By David George Mullan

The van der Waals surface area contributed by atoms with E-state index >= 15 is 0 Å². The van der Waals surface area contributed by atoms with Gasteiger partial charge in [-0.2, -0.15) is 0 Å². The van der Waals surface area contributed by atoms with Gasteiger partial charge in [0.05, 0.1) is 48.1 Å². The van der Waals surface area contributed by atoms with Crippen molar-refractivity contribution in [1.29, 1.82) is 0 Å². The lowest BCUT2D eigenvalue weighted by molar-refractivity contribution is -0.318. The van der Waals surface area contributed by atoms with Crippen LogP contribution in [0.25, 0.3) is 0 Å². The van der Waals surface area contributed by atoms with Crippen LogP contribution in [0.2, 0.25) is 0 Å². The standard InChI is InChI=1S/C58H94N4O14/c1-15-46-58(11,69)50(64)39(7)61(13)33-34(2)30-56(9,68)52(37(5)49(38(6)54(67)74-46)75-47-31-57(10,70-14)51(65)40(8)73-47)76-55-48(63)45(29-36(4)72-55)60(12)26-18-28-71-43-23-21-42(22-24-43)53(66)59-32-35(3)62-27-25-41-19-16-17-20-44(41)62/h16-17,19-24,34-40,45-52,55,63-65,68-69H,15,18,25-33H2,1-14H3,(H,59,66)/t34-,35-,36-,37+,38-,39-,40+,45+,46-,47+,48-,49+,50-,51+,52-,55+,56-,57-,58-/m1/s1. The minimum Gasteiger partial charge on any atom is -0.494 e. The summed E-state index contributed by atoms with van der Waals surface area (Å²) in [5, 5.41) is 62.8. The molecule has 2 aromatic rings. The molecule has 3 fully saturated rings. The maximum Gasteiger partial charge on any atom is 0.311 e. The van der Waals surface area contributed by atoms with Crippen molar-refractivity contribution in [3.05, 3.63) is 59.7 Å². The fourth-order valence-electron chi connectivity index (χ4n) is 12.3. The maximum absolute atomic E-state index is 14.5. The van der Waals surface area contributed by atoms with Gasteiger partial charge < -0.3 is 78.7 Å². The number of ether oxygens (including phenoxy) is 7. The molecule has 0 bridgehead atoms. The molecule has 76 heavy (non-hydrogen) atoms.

Drawing on a wealthy, but untapped, resource of Scottish autobiographical writing, this e-book offers a desirable perception into the character and quantity of early-modern non secular narratives. Over eighty such own records, together with diaries and autobiographies, manuscript and released, clerical and lay, female and masculine, are tested and put either in the context of seventeenth-century Scotland, and likewise early-modern narratives produced somewhere else. as well as the point of interest on narrative, the research additionally revolves round the idea of conversion, which, whereas an idea recognized in lots of instances and areas, isn't common in its which means, yet has to be understood in the peculiarities of a selected context and the desires of writers situated in a particular culture, the following, Puritanism and evangelical Presbyterianism. those conversions and the narratives which offer a method of articulation draw deeply from the Bible, together with the Psalms and the track of Solomon. The context also needs to comprise an appreciation of the political background, specifically throughout the spiritual persecutions lower than Charles II and James VII, and later the altering and risky stipulations skilled after the arriving of William and Mary on her father's throne. one other an important context in shaping those narratives was once the shape of non secular discourse manifested in sermons and different works of divinity and the paintings seeks to enquire kin among ministers and their listeners. via cautious research of those narratives, viewing them either as person files and as a part of a much broader style, a fuller photo of seventeenth-century existence could be drawn, specially within the context of the family members and private improvement. therefore the publication will be of curiosity to scholars in quite a few parts of research, together with literary, old, and theological contexts. It presents for a better realizing of the motivations at the back of such own expressions of early-modern non secular religion, whose echoes can nonetheless be heard this present day.